Peeling Away from the Banana Pancake Trail

My situation is a bit different than the other MediaKids teachers, in that I had already traveled extensively throughout Thailand before beginning my job as an English teacher. For that reason, I am able to determine what my little town of Sawangdaendin has—or does not have—to offer in comparison with the popular Thai tourist/backpacker destinations. While Isan (the Northeast region of Thailand, where Sawangdaendin resides) is not a very popular area amongst travelers, that does not mean it is not worth checking out. Although it is devoid of the party scene that Westerners crave while doing their pilgrimage along the Banana Pancake Trail, Isan would be a good choice if you want to experience the more cultural side of Thailand while escaping the never-ending hordes of tourists/backpackers that descend upon The Land of Smiles every year. As my time teaching in Thailand draws to a close, I have really begun to appreciate the benefits that come with teaching in Isan.

Reveling in the awesome view that has been bestowed upon me after hiking up Phu Toc (“Lonely Mountain”)

 

If you’re expecting your time in Thailand to be one long, continuous stroll down the Khao San Road of every tourist hotspot, then do both yourself and the locals a favor and stay away from their humble little towns…stay far, far away. In my own experience, nightlife in Isan is geared toward Thai culture; that’s not to say that they don’t welcome farang (foreigners)—in fact, they very much do—it just means that instead of hearing Ed Sheeran every other song, you are likely to hear (or be subjected to, depending on your feelings about it) a variety of songs from Thai artists, there will be considerably less English spoken by the locals, and everything will be a lot more relaxed. Now, don’t get me wrong—nobody’s had more fun on Ko Phi Phi than I have. But if all that fun and excitement eventually wears off and you find yourself wanting to feel something, I don’t know—real—than the Isan region is a great place to head. Here you will see what day-to-day Thai life looks like. You won’t be pestered by tuk-tuk drivers or scantily clad women (and I use the word “women” loosely) offering massages.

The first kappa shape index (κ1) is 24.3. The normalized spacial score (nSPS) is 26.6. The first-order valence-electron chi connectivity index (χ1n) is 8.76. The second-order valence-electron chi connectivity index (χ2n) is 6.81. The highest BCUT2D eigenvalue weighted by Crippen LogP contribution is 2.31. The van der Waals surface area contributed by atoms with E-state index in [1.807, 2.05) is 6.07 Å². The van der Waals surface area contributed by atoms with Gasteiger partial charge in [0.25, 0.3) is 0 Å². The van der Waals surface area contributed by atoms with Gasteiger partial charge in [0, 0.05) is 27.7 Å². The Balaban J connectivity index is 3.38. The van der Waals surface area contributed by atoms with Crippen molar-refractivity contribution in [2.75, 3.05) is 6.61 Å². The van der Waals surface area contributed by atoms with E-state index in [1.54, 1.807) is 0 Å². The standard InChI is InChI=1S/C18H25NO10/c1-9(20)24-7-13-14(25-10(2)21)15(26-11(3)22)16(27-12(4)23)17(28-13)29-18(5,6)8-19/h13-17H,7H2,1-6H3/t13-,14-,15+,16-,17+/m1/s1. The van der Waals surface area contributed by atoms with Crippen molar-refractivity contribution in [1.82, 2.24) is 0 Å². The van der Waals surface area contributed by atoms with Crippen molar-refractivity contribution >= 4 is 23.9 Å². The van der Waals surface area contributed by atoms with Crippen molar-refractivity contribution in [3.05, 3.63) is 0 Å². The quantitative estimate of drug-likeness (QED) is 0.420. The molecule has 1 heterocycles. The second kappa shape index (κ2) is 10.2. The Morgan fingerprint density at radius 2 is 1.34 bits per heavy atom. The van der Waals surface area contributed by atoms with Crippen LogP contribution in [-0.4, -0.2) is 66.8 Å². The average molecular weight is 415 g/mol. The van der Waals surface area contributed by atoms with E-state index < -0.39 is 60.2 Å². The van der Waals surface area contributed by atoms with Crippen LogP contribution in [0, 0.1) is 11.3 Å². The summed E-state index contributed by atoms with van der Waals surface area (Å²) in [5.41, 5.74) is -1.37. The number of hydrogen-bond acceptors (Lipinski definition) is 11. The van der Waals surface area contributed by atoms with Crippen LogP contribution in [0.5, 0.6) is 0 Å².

Admittedly, when I left Thailand after five months of traveling through Southeast Asia, I was under the impression that the Thai people were opportunists who valued money more than any deity, but used one as a means to obtain the other. I went down to Australia for another five months before returning to Thailand to both teach English and be with my girlfriend (whom I met at Koh Phangan’s Full-Moon Party—a celebration of hedonism). Since I returned at the beginning of May, I can now see that I was wrong about the Thai people; I was so wrong. It is almost cartoonish the way in which Thai people have helped me when I needed it. They are so, so much better than the way I had written them off, and I feel like I owe each and every one an apology. On the many instances in which I’ve had trouble with my motorbike, there is always—within minutes—a friendly local there to help me. And no, they never ask or seem to expect financial compensation. It’s just who they are. If I don’t have enough coins to pay for the bus fare, someone behind me will volunteer the fee for me. If I am having trouble locating an item in town, someone will get on their motorbike and have me follow them to the appropriate shop. If I ask someone for directions, they will drive me to where I need to go. As silly as it may sound, it vaguely reminds me of that scene in Naked Gun when the woman freaks out on the plane and there is a line of people waiting to beat her with various objects in order to calm her down—except it’s a long line of friendly locals waiting to help me out of a jam.